Living Intersex
: Reconceptualising dualistic notions of sex and the body

Student thesis: Doctoral ThesisDoctor of Philosophy


This thesis explores living Intersex in Western society. Intersex is an umbrella term which refers to biologically atypical bodies, where physical and/or chromosomal features more commonly considered to be either male or female are combined in one body. It is currently case managed as a medical emergency in Western societies which involves routine genital surgeries on Intersex babies and young children. These surgeries are primarily performed to erase Intersex difference and include supplementing or removing healthy internal or external genitalia so that the Intersex child can be more clearly identified and categorised as male or female. Intersex is referred to in the medical literature as a ʻsexual disorderʼ which advances a narrative of Intersex as pathology and erases it from common knowledge. It is not a new, rare or inherently life-threatening phenomenon, yet Intersex people remain a hidden, socially stigmatised and marginalised group.
It is within this context that my study seeks to document and theorise the experiences of Intersex adults. The study draws on empirical social science and, more specifically, qualitative research methods to analyse the viewpoints of Intersex people on the medicalisation of Intersexuality in Western culture, including how they have conceptualised and navigated their Intersex difference throughout their lives and in a variety of situations. The study analyses the accounts of seventeen Intersex adults and consists of biographies and case studies. Since Intersex people comprise a hard to reach and hard to access group, participants have primarily been sourced from online communities. Intersex online forums are typically composed of an international membership, on account of this in-depth semi-structured interviews were conducted using Skype, the telecommunications software which permits video and/or telephone calls between computers and other electronic devices.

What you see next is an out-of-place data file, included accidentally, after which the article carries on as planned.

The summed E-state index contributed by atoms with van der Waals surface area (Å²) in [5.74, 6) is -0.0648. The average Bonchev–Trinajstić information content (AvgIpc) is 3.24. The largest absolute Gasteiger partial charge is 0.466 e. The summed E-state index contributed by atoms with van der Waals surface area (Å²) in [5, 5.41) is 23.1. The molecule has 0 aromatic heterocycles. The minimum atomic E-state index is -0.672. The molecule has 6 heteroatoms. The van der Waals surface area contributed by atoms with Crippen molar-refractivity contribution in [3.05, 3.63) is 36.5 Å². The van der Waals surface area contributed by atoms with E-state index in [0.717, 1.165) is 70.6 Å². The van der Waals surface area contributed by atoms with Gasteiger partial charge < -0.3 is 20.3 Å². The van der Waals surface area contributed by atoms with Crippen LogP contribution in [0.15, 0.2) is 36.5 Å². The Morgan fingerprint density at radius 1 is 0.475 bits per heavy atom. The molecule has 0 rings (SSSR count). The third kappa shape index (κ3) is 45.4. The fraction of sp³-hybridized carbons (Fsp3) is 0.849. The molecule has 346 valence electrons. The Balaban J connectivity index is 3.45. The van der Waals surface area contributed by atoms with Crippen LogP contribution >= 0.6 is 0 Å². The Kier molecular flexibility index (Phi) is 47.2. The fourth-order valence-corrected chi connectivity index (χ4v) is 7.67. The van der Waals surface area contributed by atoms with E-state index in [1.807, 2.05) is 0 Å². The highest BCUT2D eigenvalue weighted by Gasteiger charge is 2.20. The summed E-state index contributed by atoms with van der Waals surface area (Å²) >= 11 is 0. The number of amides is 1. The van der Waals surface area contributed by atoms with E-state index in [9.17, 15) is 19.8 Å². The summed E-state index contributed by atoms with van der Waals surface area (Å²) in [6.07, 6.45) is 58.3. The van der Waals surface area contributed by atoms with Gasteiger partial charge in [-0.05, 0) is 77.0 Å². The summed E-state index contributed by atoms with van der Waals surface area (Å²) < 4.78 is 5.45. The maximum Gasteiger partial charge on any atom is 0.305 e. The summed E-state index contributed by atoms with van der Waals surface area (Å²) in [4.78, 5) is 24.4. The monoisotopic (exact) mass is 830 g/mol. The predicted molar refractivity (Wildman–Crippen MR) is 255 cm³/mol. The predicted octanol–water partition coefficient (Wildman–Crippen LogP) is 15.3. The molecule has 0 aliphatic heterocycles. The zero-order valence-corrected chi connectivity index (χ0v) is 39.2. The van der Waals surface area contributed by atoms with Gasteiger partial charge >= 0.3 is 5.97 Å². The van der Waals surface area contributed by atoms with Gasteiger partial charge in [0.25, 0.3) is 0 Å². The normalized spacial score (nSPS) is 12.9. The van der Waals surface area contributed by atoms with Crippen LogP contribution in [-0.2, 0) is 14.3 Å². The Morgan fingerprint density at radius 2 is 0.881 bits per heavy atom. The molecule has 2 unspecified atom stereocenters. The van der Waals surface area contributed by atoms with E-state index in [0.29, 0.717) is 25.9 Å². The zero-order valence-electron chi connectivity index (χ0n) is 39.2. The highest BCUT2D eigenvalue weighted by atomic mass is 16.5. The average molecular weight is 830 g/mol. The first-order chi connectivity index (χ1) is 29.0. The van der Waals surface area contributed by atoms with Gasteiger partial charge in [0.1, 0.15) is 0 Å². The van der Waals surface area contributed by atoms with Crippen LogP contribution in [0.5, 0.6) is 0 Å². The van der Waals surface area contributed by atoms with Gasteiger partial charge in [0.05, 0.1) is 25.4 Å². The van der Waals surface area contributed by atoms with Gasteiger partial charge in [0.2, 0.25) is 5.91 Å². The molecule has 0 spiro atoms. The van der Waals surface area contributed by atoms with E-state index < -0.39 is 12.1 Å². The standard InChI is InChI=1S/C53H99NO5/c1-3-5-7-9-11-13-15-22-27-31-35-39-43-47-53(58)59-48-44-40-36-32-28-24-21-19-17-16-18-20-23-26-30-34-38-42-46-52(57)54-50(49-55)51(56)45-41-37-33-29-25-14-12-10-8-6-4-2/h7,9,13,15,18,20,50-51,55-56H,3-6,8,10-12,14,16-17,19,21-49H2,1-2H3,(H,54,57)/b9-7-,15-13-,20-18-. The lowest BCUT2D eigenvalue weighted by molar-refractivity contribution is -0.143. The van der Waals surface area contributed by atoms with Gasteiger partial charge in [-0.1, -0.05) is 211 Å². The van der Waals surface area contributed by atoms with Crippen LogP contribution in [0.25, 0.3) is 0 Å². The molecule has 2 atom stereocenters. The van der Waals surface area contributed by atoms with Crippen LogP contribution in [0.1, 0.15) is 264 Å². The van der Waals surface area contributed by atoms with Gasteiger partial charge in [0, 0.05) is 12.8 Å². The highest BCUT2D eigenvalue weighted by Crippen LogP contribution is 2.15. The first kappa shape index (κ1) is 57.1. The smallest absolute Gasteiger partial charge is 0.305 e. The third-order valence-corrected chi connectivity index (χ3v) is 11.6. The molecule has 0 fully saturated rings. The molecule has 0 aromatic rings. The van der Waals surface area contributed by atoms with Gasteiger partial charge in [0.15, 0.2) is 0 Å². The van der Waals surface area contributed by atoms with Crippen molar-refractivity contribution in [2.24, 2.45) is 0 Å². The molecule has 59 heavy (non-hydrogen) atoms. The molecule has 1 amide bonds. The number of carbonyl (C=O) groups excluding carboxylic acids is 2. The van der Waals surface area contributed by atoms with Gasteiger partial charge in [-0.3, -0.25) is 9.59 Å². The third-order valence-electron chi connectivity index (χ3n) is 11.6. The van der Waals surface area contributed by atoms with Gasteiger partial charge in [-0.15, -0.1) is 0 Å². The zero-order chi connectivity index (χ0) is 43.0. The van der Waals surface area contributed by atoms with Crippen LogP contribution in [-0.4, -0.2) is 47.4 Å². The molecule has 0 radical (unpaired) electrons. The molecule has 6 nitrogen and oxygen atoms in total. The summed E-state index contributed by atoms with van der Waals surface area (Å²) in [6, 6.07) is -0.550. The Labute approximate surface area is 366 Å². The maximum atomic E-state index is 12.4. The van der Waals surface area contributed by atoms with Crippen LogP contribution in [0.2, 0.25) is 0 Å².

The theoretical framework for this study is predominantly informed by literature from the fields of Gender Studies, Feminist Theory, Feminist Post-structuralism and Queer Theory. The study examines sex categorisation in the West to reveal its purpose as a mechanism of social regulation and control. It does this by exposing how the dominant categories of sex, male and female, are unstable, volatile, temporal and multiply contingent. The study also engages with philosophical literature to present the central argument of the thesis, namely, that the imposition of a dualistic Cartesian world view which constructs the body as a defective and disordered mechanical object, permits unfettered biomedical access to human bodies in Western societies, and for Intersex bodies this means the sanctioning of infant genital surgeries to fix, repair and correct their Intersex difference.
My project has demystification, consciousness-raising and emancipatory aims. It is hoped that it will provide valuable insight for educational, medical, therapeutic and health networks - including any professionals who encounter, treat and advise Intersex people and their families – and in so doing inform how Intersex people are supported in the wider community. It also seeks to assist in crucial policy-making decisions regarding highly contested ʻgenital-normalisingʼ surgeries.
Date of Award2018
Original languageEnglish
Awarding Institution
  • King's College London
SupervisorSharon Gewirtz (Supervisor), Alan Cribb (Supervisor), Louise Archer (Supervisor) & Becky Francis (Supervisor)

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